Having fur children

Photo Courtesy Miranda Lambert taken from People.com

Miranda Lambert doesn’t want kids.

At least not yet. She has quite a few adopted ones already: her dogs.

“I think the unconditional love you get from an animal, especially a dog, is better than anything else,” Lambert says. “They’re so grateful and the love they give you back is like nothing else.”

Currently, her and hubby Blake Shelton have six dogs but are constantly taking in strays at their Oklahoma home. She even started a nonprofit MuttNation Foundation in 2009 to help dogs and shelters in need.

She tells People Country, “There’s just something in me about dogs and animals.” Her first canine love was a yellow Lab named Cooter Brown. And she certainly doesn’t have any qualms about sharing her sleeping space; quiet nights at home involve lying on the couch with her husband and a few of the dogs “piled on top of us.”

Growing up, I never really understood why people would include animals in family pictures, talk about them as if they were “children” and let them sleep in/on their beds.

My mom was sort of a clean freak and couldn’t imagine scooping up animal poop daily, so we always had “non-messy” pets such as goldfish.

That ended the furry pets phase in the Rasmusen home for about a decade. Then my little brother came along, and, of course, as all little brothers do, he begged my dad for his very own puppy. And, as most dads do, he caved, and we got a little Yorkie named Jazz one exciting Christmas.

And after a few months of having Jazz, I felt a genuine love for that dog. We really did start to think of him as a member of the family. My mom was polite but not completely welcoming to our new addition, and we all thought it was hilarious that Jazz somehow claimed her sleeping pillow as his favorite place to sit.

But alas, our fifth child was not meant to be. After finding one too many poops under the couch (and waking up at 4 a.m. for potty breaks, and chasing him up the street and down the street and all over the neighborhood as soon as someone opened the door) Jazz was sold to a wonderful woman who trained animals for visits to sick patients in hospitals.

Now that I have my own furry children (not animals — my kids are really hairy boys!) I’ve casually mentioned a dog companion for them when they’re older. My husband also had a dog, “Pepper,” growing up as well as several cats.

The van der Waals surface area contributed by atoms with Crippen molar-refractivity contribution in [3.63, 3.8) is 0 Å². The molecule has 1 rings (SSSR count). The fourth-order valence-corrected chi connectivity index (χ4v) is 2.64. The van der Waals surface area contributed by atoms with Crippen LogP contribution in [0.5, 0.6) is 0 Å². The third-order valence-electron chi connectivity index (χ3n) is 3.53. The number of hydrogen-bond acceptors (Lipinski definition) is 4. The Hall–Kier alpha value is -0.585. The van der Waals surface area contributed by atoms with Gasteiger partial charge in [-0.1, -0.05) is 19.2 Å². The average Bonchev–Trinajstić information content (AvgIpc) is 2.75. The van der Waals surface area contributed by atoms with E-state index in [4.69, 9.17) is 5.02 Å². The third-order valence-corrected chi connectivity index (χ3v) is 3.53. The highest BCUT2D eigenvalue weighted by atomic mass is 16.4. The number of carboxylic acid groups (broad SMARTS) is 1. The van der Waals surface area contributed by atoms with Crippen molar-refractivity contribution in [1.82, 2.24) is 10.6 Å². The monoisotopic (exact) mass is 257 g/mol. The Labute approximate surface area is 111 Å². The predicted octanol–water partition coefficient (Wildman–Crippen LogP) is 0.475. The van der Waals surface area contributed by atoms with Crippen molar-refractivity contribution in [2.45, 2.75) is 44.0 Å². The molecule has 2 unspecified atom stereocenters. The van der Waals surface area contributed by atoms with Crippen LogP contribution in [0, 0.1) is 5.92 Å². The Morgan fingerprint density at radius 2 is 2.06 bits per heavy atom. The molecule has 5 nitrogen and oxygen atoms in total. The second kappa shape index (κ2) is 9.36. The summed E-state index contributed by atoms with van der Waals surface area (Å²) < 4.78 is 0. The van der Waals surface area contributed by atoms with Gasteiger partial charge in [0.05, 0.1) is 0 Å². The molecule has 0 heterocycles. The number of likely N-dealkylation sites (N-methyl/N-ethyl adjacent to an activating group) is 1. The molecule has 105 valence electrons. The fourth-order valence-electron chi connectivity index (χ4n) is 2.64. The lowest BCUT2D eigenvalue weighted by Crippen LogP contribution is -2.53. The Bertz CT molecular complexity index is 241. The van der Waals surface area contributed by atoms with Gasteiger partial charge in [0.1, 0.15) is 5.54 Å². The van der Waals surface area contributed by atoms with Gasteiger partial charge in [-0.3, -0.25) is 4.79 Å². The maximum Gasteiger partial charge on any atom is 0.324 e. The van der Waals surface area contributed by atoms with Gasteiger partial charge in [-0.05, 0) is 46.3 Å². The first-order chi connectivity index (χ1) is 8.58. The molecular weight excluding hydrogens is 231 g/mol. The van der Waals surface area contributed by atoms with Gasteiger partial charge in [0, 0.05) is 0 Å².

But like my mom, he doesn’t really want the hassle of scooping poop and training and midnight pee-pee trips.

We do that enough.

So from someone who is fairly inexperienced owning pets, I ask a question: Are they worth it? Do you treat your pet as your “extra child?” What kind of pets do you think are best for young families? (P.S. I am deathly allergic to cats, so feline friends are OUT!)

One comment

  1. Cat

    Being as I grew up with animals, a house is just not complete with out a dog. However, I also realize that every animal that comes into the house is a responsibility. We didn’t get our first dog until we had a house with a fenced yard. Since then we have had 2 dogs, 6 paraketes, 2 hamsters, a rabbit, 6 snakes, two lizards and a cat. I couldn’t even count all the fish we’ve had. Thankfully we haven’t had them all at the same time. For us dogs and cats are family pets that everyone cares for. I like medium sized dogs for young families as they can generally take the abuse that small children give and genrally they’re calmer. Fish are good pets but adults need to deal with the whole dying thing and cleaning out of the tanks. Snakes and lizards are nice because they’re quiet but they do require special care and handling. Not ideal for small children. Hamsters and gerbils are fun, but they’re noisy at night and small so children need to be supervised around them. The rule for any animal comming into my house is that it has to be one that I wouldn’t mind caring for. I did break that rule for my teenage sons and their snakes but so far, I haven’t had to care for those.

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